Category Archives: Sustainability

Transparency Tuesday – Fashioning Change

 
Screen Shot 2013-04-02 at 4.41.21 PMFinally, the myth that sustainable clothing is harder to find and more expensive than normative fashion brands has been dispelled. Introducing Fashioning Change, an amazing, innovative eCommerce platform based in San Diego that finds less expensive, yet equally trendy, sustainable alternatives to the large brands you usually shop. Screen Shot 2013-04-02 at 4.41.46 PMFashioning Change builds your own virtual changing room by asking you a series of questions including your budget for fashion products,

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Personality,

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style,

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brand preference,

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and which donations you care about most.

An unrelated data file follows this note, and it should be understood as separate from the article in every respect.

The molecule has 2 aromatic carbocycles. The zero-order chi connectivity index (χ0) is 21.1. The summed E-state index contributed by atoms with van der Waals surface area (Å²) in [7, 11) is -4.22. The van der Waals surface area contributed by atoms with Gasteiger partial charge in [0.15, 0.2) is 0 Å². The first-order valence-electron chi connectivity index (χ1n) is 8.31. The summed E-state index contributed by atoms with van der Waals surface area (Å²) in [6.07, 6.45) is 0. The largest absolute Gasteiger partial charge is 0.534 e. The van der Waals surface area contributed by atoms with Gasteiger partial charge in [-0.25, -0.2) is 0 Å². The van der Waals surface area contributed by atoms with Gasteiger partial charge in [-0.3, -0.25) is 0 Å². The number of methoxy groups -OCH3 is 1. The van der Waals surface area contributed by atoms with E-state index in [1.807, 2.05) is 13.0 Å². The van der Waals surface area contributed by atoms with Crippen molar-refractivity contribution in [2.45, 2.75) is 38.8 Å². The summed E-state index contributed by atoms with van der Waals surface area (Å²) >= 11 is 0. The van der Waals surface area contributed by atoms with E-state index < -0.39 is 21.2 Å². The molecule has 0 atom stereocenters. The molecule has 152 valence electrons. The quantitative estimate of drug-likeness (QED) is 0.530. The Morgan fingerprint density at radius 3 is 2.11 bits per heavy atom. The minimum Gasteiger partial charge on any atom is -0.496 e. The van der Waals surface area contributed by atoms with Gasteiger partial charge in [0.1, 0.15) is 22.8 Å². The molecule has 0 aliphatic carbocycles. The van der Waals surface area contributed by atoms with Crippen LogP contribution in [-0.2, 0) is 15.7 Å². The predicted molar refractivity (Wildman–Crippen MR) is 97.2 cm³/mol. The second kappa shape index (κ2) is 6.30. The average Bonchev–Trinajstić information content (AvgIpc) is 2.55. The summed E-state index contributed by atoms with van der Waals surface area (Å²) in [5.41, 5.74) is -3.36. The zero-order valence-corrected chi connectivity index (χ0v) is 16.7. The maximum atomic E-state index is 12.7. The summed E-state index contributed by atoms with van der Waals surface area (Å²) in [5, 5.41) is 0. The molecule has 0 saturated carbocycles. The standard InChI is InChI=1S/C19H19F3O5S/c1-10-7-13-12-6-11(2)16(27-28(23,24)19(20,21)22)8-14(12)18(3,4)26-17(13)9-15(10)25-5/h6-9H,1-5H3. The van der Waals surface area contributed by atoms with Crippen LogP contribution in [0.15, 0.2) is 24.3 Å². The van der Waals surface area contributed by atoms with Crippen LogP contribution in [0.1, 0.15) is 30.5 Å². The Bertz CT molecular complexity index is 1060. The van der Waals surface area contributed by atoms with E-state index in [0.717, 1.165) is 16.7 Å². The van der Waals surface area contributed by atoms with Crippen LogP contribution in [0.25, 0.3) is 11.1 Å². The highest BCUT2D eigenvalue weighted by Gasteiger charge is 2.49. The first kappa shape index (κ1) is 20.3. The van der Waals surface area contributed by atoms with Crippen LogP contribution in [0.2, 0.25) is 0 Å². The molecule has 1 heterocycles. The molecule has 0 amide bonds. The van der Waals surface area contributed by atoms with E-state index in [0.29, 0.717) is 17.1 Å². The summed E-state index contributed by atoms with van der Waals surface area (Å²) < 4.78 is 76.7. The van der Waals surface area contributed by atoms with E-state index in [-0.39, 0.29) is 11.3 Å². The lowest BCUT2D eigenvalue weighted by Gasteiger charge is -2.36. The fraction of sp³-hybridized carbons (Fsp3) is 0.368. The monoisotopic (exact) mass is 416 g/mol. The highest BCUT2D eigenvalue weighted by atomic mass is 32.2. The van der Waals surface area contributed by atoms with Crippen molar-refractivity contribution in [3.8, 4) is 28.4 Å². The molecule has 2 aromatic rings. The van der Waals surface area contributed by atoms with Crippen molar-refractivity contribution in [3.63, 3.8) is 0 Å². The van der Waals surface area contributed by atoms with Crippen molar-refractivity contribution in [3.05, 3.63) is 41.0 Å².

Screen Shot 2013-04-02 at 4.45.34 PMYour changing room is then formulated and you can browse items by your personal style, causes, personality, or “likes”. You can also explore larger categories like Women, Men, Children, Brands, and Looks.

We want to thank Fashioning Change for making sustainable fashion more accessible to the masses and starting to change the idea that sustainable = expensive. I.F. gives Fashioning Change an A+, be sure to check them out at http://fashioningchange.com and build your personal changing room for free!